Kansas is one of the 50 States of the United States of America and is located in the Midwest of the country. In addition, the center of North America is located in Kansas. The center of Kansas is used as a reference point for all the maps made by the Government of the United States. Insight into the history of Kansas sheds light on some of the state's nicknames. During the 1850s, following the Kansas-Nebraska Act, a large number of abolitionists and supporters of slaves settled in Kansas. Many slaves and abolitionist militia clashes occurred in Kansas, as well as in the neighboring state of Missouri. These conflicts were so violent that Kansas was given the nickname of Bleeding Kansas. Another nickname of Kansas which has its origins in this conflict is Jayhawker State. Jayhawker is a reference to abolitionists who invaded slave farms in Missouri, and freed slaves.
The economy of Kansas is robust. Gross domestic product of Kansas in 2003 was 93 billion dollars. Agriculture and livestock together accounted for a total of 3% of state GDP, employing about 101,000 people. Interestingly enough, Kansas is one of the national leaders of the agricultural industry. As the largest producer of wheat in the country, Kansas is known as Wheat State and Breadbasket of America. Kansas has about 60,000 farms, which covers more than 90% of the state. The main products produced by the agricultural industry of Kansas are wheat bovine, meat, and milk. Kansas has about 3,300 factories. Major industrial products manufactured in the state are transportation equipment, food processing equipment, and machinery. The manufacturing industry accounts for 18% of state GDP, employing approximately 220,000 people. The construction industry accounts for 4% of state GDP, and employs approximately 91,000 people.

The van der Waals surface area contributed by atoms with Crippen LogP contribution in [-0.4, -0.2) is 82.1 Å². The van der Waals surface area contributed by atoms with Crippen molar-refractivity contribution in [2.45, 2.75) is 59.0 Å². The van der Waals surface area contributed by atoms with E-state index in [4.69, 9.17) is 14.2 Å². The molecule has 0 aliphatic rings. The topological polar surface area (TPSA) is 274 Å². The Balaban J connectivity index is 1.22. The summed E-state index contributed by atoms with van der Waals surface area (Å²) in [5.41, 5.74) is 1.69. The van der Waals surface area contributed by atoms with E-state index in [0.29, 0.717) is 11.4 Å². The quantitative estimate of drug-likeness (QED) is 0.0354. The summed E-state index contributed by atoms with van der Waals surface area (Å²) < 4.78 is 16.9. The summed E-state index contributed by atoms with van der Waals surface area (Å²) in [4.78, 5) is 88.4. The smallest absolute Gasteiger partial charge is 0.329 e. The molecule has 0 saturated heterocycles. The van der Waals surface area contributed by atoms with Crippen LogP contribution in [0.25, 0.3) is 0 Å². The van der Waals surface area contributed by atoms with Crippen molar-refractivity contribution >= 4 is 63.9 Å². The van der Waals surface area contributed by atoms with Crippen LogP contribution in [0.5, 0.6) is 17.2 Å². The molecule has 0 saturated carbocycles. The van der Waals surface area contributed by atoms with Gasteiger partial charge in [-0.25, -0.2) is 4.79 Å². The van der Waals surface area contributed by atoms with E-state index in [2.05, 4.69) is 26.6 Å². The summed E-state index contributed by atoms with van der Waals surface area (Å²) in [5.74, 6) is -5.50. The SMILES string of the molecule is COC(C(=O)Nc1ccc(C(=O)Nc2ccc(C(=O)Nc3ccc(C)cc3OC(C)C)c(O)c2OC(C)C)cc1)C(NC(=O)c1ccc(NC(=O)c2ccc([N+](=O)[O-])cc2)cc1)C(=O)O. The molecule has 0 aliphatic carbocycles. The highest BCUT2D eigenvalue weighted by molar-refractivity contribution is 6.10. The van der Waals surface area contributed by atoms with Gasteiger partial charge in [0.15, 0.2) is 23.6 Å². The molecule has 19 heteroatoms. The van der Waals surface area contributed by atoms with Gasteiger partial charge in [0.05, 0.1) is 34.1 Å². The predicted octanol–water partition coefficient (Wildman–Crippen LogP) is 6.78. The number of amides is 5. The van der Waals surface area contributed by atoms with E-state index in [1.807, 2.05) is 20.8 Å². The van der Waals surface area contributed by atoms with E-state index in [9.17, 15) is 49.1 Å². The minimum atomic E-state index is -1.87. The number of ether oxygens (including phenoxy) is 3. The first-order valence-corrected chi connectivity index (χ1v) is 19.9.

The 2000 Census of the United States, set the population of Kansas at 2,688,418 inhabitants, a growth of 8.1 per cent in relation to the population of the State in 1990, of 2,485,600 inhabitants. The growth of the population of Kansas between 2000 and 2005 was of 76,138 inhabitants, 204,663 births less deaths 128,525. Between 2000 and 2005, the population of Kansas grew by 55,863 inhabitants, and between 2004 and 2005, by 10,990 inhabitants. It is estimated that Kansas has about 47 thousand illegal immigrants, which accounts for 1.7% of the population of the State. Natives of Kansas have no problem accessing local information. Currently, there are nearly 260 newspapers published in the State. Kansas currently has 132 radio stations - of which 49 are AM and 83 are FM.
Written by Lyndsey Morgan